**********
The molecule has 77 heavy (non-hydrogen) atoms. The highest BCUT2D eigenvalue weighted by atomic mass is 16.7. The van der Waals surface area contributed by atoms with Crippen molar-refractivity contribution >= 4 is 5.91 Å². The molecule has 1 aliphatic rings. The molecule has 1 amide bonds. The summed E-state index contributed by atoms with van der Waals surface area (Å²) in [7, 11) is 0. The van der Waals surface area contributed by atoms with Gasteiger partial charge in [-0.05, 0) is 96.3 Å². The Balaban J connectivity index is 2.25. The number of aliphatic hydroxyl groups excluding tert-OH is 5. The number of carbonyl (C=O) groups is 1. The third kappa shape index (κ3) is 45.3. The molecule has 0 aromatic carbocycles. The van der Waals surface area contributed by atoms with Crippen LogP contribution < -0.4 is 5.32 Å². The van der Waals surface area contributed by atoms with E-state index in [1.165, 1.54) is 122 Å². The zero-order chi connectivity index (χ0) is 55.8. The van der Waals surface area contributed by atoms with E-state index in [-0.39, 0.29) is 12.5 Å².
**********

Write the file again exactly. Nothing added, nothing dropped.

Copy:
The molecule has 77 heavy (non-hydrogen) atoms. The highest BCUT2D eigenvalue weighted by atomic mass is 16.7. The van der Waals surface area contributed by atoms with Crippen molar-refractivity contribution >= 4 is 5.91 Å². The molecule has 1 aliphatic rings. The molecule has 1 amide bonds. The summed E-state index contributed by atoms with van der Waals surface area (Å²) in [7, 11) is 0. The van der Waals surface area contributed by atoms with Gasteiger partial charge in [-0.05, 0) is 96.3 Å². The Balaban J connectivity index is 2.25. The number of aliphatic hydroxyl groups excluding tert-OH is 5. The number of carbonyl (C=O) groups is 1. The third kappa shape index (κ3) is 45.3. The molecule has 0 aromatic carbocycles. The van der Waals surface area contributed by atoms with Crippen LogP contribution < -0.4 is 5.32 Å². The van der Waals surface area contributed by atoms with E-state index in [1.165, 1.54) is 122 Å². The zero-order chi connectivity index (χ0) is 55.8. The van der Waals surface area contributed by atoms with E-state index in [-0.39, 0.29) is 12.5 Å².